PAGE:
Parental involvement will change forever if we get communications technology in classrooms. You will find that you are drawing parents in. Every study says you have to have parental involvement to change education. You will give them the tools to be drawn in, and they will pay the commercial companies for their own access.
How long is the school day? Everybody in education knows that the school day is not long enough. Kids in this country don't go to school enough. They don't spend enough time learning. These are serious issues. But we cannot expect it to be the case in our current school systems that we raise enough money to make the schools stay open longer, or raise enough money to pay teachers more so that they will stay there more. Those are not possibilities in the real world. What is a possibility is that technology will lengthen the time period for learning, that technology will permit homework and work assignments to be sent over networks to homes. That's why they should call it "homework." Send it to homes and let parents and teachers talk about it with kids in the electronic world.
Is this pie in the sky? Half the workers in this country use a computer on a network at the job. Is there some reason why those parents are denied the ability to communicate to their kids' teachers over those same networks? There's no good reason.
How is it working right now? We don't have the tools of connection, but we do have the following going on in this country: In terms of the information age, in terms of communications technology, we have home schooling for the rich. That's what we have as a reality in this country. If you're well off, you've solved this problem already. You've bought a computer for your children, you've put them on a network, and things are going along pretty fast for those particular children. They're teaching themselves on those networks.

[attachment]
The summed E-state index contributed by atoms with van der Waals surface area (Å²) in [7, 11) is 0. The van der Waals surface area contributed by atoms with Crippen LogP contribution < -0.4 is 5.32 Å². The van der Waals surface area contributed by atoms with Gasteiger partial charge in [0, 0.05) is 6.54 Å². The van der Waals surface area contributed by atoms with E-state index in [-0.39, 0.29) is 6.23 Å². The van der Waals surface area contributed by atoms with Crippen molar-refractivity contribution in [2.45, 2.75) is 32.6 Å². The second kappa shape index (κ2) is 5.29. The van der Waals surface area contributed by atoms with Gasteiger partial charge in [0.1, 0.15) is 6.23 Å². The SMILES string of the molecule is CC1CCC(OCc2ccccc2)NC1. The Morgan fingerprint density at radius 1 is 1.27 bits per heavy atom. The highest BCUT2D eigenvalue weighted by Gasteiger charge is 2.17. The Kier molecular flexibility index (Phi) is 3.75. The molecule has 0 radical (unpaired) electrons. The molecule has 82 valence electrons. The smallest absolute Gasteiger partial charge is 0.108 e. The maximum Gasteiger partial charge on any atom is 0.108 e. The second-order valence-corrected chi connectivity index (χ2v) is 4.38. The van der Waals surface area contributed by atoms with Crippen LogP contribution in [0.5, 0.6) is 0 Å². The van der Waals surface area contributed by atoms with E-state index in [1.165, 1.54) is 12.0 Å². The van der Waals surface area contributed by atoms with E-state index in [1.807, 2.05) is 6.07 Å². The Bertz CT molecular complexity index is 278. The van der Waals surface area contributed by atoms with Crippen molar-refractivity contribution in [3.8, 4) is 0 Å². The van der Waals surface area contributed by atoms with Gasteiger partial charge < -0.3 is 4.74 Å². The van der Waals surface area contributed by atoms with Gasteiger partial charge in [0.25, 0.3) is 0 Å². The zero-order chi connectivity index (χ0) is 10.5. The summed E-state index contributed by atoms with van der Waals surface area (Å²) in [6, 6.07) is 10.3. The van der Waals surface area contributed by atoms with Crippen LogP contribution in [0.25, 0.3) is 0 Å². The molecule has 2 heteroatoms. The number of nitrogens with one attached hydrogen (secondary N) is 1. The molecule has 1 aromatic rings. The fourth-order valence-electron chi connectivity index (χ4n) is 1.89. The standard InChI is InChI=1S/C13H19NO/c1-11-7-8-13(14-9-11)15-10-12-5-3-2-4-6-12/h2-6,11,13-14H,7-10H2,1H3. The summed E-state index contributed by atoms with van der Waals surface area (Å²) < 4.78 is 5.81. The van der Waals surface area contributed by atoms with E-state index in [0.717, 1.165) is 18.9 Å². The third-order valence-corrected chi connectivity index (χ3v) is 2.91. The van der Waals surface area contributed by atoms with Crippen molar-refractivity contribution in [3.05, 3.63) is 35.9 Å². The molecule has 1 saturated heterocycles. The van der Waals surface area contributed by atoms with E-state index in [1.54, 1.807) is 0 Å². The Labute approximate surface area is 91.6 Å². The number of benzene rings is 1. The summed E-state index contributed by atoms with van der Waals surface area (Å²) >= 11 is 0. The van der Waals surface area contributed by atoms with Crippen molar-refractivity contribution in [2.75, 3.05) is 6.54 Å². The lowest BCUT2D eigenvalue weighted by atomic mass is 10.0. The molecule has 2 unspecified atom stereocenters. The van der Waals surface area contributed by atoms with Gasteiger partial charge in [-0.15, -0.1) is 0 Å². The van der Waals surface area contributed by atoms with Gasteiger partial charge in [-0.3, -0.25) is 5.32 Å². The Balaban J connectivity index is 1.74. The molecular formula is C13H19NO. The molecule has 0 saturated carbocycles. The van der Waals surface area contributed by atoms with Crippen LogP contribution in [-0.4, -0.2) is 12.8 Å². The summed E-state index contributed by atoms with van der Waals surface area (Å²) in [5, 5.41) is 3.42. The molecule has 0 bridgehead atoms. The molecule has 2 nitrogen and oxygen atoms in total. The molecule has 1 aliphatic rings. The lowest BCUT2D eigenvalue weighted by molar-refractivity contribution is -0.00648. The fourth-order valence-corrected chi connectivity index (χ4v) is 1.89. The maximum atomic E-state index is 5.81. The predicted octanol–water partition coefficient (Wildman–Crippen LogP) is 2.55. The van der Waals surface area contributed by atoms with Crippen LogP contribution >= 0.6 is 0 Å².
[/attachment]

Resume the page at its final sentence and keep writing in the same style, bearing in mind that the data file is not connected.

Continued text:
Two-thirds of the people in this country who earn more than $100,000 have networked personal computers for their children. We could say that's good enough. We could say, "We'll just settle for the market, that's the market at work." Or we could say, "Who are we kidding? This is not the country that we want our kids to grow up in." If we want anything close to equal opportunity for our children, we have to recognize that we don't want to close down our public schools, we want to change them. We want to make all of this available to all of our children. In addressing these problems, we need to find ways to break through some invisible barriers.